Farm to Table at the Garden Center


I have long held that no food is more local than that grown in your own garden.  I was recently reading an article in Today’s Garden Center magazine, “Farm to Table Will Change Us” (Februrary 2015).  The editor, Carol Miller, discusses the impact of the Farm-to-Table movement on the retail garden center industry.  She makes an astute observation:  “At its heart, it’s about actual gardening.”


“Admittedly, many who are into the farm-to-table movement just want to buy fresh, locally grown produce.

2014-03-12 11.57.51 But Gen X and Gen Y also celebrate the geeks among them who dive deeply into whichever hobby they take up.  Call it geek chic.  Enough of these new customers are geeking out over the trend and want to know everything they can about growing the tastiest tomatoes, greens, squash and herbs they can.  And they want to learn inventive ways to prepare their harvest to show off to their friends.”

Trends in U.S. Local and Regional Food Systems: A Report to Congress



As a Board member of the Mississippi Food Policy Council, I am happy to share blog posts! Check this one out!

Originally posted on Mississippi Food Policy Council:

by Sarah A. Low, Aaron Adalja, Elizabeth Beaulieu, Nigel Key, Stephen Martinez, Alex Melton, Agnes Perez, Katherine Ralston, Hayden Stewart, Shellye Suttles, Stephen Vogel, and Becca B.R. Jablonski

Administrative Publication No. (AP-068) 89 pp, January 2015

Cover image for ERS report "Trends in U.S. Local and Regional Food Systems: A Report to Congress" (AP-068) This report provides an overview of local and regional food systems across several dimensions. It details the latest economic information on local food producers, consumers, and policy, relying on findings from several national surveys and a synthesis of recent literature to assess the current size of and recent trends in local and regional food systems. Click the report to access.

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Fun and Informative Garden Events @ MSU


Pollinator Condos 

Mississippi State Trial Gardens will present a workshop on ‘Pollinator Condos’ on Tuesday, March 17 from 6:30 p.m. until 8:00 p.m. at Dorman Hall Greenhouse on the campus of Mississippi State University in Starkville. Please come join us and learn how to create a unique habitat for native bees and pollinators. For a small fee, participants will make their own ‘condo’ and will be able to invite some of nature’s best pollinators to call their backyard home! For more information, and to register, find us on facebook at MS Trial Gardens or email


BYOC – Bring Your Own Container

Mississippi State Trial Gardens will present a workshop on ‘BYOC – Bring Your Own Container’ on Tuesday, April 14 from 6:30 p.m. until 8:00 p.m. at Dorman Hall Greenhouse on the campus of Mississippi State University in Starkville. Bring your own container, join us and learn all about container gardening, just in time for spring! Bring any container – 12″ or smaller – and everything else you need to make a stunning container will be provided! Registration is limited with a fee of $20 for each participant. For more information, or to register, email or find us on Facebook at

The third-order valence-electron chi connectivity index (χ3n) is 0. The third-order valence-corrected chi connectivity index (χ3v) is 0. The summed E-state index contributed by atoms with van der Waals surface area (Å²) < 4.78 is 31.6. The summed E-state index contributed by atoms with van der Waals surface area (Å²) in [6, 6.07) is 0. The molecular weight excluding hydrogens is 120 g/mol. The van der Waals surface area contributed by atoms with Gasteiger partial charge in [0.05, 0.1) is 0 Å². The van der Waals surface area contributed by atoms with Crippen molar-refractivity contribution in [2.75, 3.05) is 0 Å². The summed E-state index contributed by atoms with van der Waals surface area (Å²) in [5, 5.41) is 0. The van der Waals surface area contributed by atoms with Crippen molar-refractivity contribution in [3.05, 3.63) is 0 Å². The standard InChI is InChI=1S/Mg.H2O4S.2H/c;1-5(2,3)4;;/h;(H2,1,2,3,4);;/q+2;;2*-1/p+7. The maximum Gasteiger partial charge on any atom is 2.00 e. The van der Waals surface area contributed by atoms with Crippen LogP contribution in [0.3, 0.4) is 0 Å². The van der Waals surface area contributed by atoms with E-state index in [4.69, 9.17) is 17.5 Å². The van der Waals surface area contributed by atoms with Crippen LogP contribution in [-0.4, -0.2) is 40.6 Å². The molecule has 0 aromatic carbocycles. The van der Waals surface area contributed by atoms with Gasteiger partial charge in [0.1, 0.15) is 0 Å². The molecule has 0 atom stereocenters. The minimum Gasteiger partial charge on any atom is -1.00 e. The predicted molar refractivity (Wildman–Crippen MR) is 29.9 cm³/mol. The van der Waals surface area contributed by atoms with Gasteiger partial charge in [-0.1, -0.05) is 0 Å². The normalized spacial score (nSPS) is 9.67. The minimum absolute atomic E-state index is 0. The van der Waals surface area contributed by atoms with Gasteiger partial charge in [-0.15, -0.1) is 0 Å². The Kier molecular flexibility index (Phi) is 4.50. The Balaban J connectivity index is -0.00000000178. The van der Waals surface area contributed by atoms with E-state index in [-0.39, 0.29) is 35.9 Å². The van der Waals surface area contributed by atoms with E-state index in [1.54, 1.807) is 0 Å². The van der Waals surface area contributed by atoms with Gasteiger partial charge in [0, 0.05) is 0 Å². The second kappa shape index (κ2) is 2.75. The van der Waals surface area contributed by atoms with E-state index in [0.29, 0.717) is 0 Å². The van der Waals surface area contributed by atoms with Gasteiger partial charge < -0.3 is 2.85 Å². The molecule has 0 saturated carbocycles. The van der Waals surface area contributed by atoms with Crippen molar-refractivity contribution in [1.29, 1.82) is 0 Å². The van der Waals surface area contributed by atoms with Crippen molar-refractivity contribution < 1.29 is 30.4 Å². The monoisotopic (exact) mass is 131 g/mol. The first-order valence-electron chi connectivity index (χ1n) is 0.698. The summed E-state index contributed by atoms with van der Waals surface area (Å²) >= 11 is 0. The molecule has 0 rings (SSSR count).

pollinator condos flier

container workshop – april 2015

Happy to be Back!


It’s been a while since I last posted (a LOOONG while).  I had back surgery right before Thanksgiving and it has taken me a while to get back into the swing of things.  One of my goals for this year is to post at least weekly.  I hope you’ll find my blog informative and entertaining.

Please continue to join me on my journey to grow (food, farmers, and myself) throughout the coming weeks and months!

Lettuce Celebrate Food Day 2014

Lettuce Celebrate Food Day 2014

National Food Day is this Friday, October 24th!  I started celebrating today by hosting a program at North Bay Elementary School in Biloxi.  We celebrated with the hardworking, under-appreciated lettuce!

Here are some lettuce facts!

Lettuce was originally grown for medicinal purposes rather than to be eaten.  The first Roman Emperor, Augustus, who ruled from 27 BC to 14 AD, was said to have been cured of a serious illness by eating lettuce.

Lettuce is meant to contain a natural chemical that helps you sleep.  Romans ate lettuce at the end of dinner to help calm their stomach and make them sleepy.

Iceberg lettuce was developed in the United States and got its name from the way it was packed with ice to survive transportation in warm temperatures.

What’s going on…Orlando!

What’s going on…Orlando!

I know, I know!  I have been a total slacker when it comes to my blog!  But I have been on the road learning and teaching!  Last week I was in Orlando, Florida for the annual meeting of the American Society for Horticultural Science.  I presented a poster about teaching Good Agricultural and Handling Practices to Mississippi producers.   I was also invited to speak at the Industry and Extension Division breakfast about using Pinterest for programming!  There was a lot of interest and the group was very receptive.  I hope I gain a few new Pinterest followers as a result!  You can follow me on Pinterest, too!  Just look for veggiedr!


ASHS 2014 gaps ghps





ASHS 2014 Pinterest Extension bfast